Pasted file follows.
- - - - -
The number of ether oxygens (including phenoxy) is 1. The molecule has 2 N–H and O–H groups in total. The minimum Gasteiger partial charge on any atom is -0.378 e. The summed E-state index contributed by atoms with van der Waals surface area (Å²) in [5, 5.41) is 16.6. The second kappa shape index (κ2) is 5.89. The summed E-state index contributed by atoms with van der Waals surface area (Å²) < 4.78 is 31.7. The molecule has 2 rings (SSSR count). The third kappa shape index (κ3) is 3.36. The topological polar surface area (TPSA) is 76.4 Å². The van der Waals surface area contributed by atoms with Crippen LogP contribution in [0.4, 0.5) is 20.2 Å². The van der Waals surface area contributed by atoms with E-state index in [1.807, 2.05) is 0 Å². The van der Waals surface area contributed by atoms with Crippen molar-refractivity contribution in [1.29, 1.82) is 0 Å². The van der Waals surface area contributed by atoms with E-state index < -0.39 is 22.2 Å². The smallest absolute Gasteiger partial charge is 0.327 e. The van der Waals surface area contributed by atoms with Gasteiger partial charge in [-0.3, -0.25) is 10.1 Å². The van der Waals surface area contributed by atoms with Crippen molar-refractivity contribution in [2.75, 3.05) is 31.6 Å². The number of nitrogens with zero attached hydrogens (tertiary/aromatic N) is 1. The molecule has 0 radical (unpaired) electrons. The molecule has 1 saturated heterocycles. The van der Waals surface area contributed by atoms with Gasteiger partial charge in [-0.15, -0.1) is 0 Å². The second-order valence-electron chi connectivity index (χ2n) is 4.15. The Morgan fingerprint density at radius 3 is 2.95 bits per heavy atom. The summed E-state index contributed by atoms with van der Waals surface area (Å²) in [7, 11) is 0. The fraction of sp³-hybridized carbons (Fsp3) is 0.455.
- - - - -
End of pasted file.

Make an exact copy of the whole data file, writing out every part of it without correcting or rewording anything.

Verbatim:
The number of ether oxygens (including phenoxy) is 1. The molecule has 2 N–H and O–H groups in total. The minimum Gasteiger partial charge on any atom is -0.378 e. The summed E-state index contributed by atoms with van der Waals surface area (Å²) in [5, 5.41) is 16.6. The second kappa shape index (κ2) is 5.89. The summed E-state index contributed by atoms with van der Waals surface area (Å²) < 4.78 is 31.7. The molecule has 2 rings (SSSR count). The third kappa shape index (κ3) is 3.36. The topological polar surface area (TPSA) is 76.4 Å². The van der Waals surface area contributed by atoms with Crippen LogP contribution in [0.4, 0.5) is 20.2 Å². The van der Waals surface area contributed by atoms with E-state index in [1.807, 2.05) is 0 Å². The van der Waals surface area contributed by atoms with Crippen molar-refractivity contribution in [1.29, 1.82) is 0 Å². The van der Waals surface area contributed by atoms with E-state index < -0.39 is 22.2 Å². The smallest absolute Gasteiger partial charge is 0.327 e. The van der Waals surface area contributed by atoms with Gasteiger partial charge in [-0.3, -0.25) is 10.1 Å². The van der Waals surface area contributed by atoms with Crippen molar-refractivity contribution in [2.75, 3.05) is 31.6 Å². The number of nitrogens with zero attached hydrogens (tertiary/aromatic N) is 1. The molecule has 0 radical (unpaired) electrons. The molecule has 1 saturated heterocycles. The van der Waals surface area contributed by atoms with Gasteiger partial charge in [-0.15, -0.1) is 0 Å². The second-order valence-electron chi connectivity index (χ2n) is 4.15. The Morgan fingerprint density at radius 3 is 2.95 bits per heavy atom. The summed E-state index contributed by atoms with van der Waals surface area (Å²) in [7, 11) is 0. The fraction of sp³-hybridized carbons (Fsp3) is 0.455.